This $2 Tool Makes Packing Lunches a Million Times Easier
My cabinets are very familiar with “lunch box gear.” Cubes and bentos, plastic and stainless steel, gimmicky freezer packs and reusable cutlery — I’ve seen it (and tried it!) all over the years. But after a decade of portioning and packing and washing so many tiny containers, I’ve figured out what works for us and what doesn’t.
I am extremely pro-Thermos. I love the idea that my kids can sit down to hot food, take a break, and recharge in the middle of the chaos that is the lunchroom. (Especially for my perpetually famished preteen who treats PB&J as an appetizer.)
Thermos lunches also make my mornings easier. Standing in front of the fridge brainstorming lunch ideas while waiting for the caffeine to kick in is not my idea of a good time. But reheating leftovers? A total snap. (Plus this frees me up to help look for shoes instead of digging through the cabinet, hunting for a specific tiny container lid.) Give some servings a quick spin in the microwave, pack them up with a piece of fruit, and send everyone on their merry way.
So easy, right? But here’s the truth. While bigger items like grilled cheese can be plopped right in by hand, anything else beyond puréed soup doesn’t exactly “pour” easily into the Thermos’s three-inch opening. And spooning it in feels inefficient when I’m already harried. (I always end up feeling like a bad infomercial actor, spilling and making a mess of things and just generally irritated I can’t cleanly perform a simple task.) There’s got to be a better way!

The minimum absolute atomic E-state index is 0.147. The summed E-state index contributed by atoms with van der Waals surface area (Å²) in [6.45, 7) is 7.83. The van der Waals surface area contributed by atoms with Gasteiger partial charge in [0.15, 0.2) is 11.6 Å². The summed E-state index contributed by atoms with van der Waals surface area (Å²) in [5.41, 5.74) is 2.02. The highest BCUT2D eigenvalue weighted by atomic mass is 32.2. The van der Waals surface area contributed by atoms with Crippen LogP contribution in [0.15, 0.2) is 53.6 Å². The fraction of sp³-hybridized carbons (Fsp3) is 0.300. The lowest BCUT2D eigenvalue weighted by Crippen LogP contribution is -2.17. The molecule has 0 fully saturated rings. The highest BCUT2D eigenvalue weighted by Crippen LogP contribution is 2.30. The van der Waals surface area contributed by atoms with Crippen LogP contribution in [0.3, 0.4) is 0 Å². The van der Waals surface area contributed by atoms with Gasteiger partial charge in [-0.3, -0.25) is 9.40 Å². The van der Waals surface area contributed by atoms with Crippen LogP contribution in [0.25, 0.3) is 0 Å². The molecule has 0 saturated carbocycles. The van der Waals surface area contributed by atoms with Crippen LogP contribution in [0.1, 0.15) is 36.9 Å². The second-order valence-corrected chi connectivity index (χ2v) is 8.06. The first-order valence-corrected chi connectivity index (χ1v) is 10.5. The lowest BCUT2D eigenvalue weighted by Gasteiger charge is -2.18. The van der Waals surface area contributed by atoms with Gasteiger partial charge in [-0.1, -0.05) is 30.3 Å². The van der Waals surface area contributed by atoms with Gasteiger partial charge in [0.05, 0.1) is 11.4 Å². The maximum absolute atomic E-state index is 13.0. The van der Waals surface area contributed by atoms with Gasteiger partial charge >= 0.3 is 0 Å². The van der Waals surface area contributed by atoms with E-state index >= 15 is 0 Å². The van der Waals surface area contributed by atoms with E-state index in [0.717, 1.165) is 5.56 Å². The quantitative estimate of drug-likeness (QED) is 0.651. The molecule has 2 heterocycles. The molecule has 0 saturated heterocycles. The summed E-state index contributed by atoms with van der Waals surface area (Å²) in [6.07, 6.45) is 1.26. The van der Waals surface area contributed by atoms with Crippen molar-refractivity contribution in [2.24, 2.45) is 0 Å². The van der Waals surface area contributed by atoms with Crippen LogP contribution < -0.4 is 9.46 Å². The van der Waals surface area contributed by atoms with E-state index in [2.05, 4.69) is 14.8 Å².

I turned back to my cabinet of well-intentioned tools to solve this problem. Enter: the canning funnel.
I have never, ever used it for canning. (I had such grand plans once!) I have, however, used it about three times a week over the last several years to fill Thermoses. See, its extra-wide mouth allows you to guide that leftover chunky lentil soup (or fried rice, pesto tortellini, etc.) neatly into its final container.
Plastic versions are cheap, and range from $2 to $5, depending on brand. I picked mine up on a whim for a couple of bucks at my well-stocked grocery store, but Amazon (of course) has you covered. If you strive to be plastic-free, stainless steel versions run a few dollars more.
Do you have any tools that help you when it comes to packing lunches?